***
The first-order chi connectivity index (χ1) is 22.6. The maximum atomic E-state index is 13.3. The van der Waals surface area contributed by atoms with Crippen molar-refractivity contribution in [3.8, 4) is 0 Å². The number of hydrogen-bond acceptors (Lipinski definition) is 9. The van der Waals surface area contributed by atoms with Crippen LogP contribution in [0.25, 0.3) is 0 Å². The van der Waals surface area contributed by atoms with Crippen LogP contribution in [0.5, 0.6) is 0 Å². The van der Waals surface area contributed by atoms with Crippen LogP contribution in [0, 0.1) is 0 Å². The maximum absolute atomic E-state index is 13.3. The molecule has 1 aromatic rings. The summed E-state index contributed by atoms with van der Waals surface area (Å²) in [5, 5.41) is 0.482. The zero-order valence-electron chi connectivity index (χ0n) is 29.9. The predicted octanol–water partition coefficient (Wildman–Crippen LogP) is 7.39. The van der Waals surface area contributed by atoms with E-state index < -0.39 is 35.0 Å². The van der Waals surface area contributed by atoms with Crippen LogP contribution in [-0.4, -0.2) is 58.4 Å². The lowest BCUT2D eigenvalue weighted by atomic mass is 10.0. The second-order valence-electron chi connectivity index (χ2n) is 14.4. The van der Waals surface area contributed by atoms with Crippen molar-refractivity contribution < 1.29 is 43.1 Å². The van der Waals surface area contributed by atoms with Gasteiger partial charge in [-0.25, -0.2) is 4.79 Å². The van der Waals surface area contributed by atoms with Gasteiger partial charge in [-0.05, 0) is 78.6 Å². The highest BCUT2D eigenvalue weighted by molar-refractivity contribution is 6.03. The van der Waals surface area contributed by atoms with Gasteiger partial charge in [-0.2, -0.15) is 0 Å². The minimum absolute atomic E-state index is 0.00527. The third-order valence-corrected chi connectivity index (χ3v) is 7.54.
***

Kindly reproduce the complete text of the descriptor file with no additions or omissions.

The first-order chi connectivity index (χ1) is 22.6. The maximum atomic E-state index is 13.3. The van der Waals surface area contributed by atoms with Crippen molar-refractivity contribution in [3.8, 4) is 0 Å². The number of hydrogen-bond acceptors (Lipinski definition) is 9. The van der Waals surface area contributed by atoms with Crippen LogP contribution in [0.25, 0.3) is 0 Å². The van der Waals surface area contributed by atoms with Crippen LogP contribution in [0.5, 0.6) is 0 Å². The van der Waals surface area contributed by atoms with Crippen LogP contribution in [0, 0.1) is 0 Å². The maximum absolute atomic E-state index is 13.3. The molecule has 1 aromatic rings. The summed E-state index contributed by atoms with van der Waals surface area (Å²) in [5, 5.41) is 0.482. The zero-order valence-electron chi connectivity index (χ0n) is 29.9. The predicted octanol–water partition coefficient (Wildman–Crippen LogP) is 7.39. The van der Waals surface area contributed by atoms with E-state index < -0.39 is 35.0 Å². The van der Waals surface area contributed by atoms with Crippen LogP contribution in [-0.4, -0.2) is 58.4 Å². The lowest BCUT2D eigenvalue weighted by atomic mass is 10.0. The second-order valence-electron chi connectivity index (χ2n) is 14.4. The van der Waals surface area contributed by atoms with Crippen molar-refractivity contribution < 1.29 is 43.1 Å². The van der Waals surface area contributed by atoms with Gasteiger partial charge in [-0.25, -0.2) is 4.79 Å². The van der Waals surface area contributed by atoms with Gasteiger partial charge in [-0.05, 0) is 78.6 Å². The highest BCUT2D eigenvalue weighted by molar-refractivity contribution is 6.03. The van der Waals surface area contributed by atoms with Gasteiger partial charge in [-0.2, -0.15) is 0 Å². The minimum absolute atomic E-state index is 0.00527. The third-order valence-corrected chi connectivity index (χ3v) is 7.54.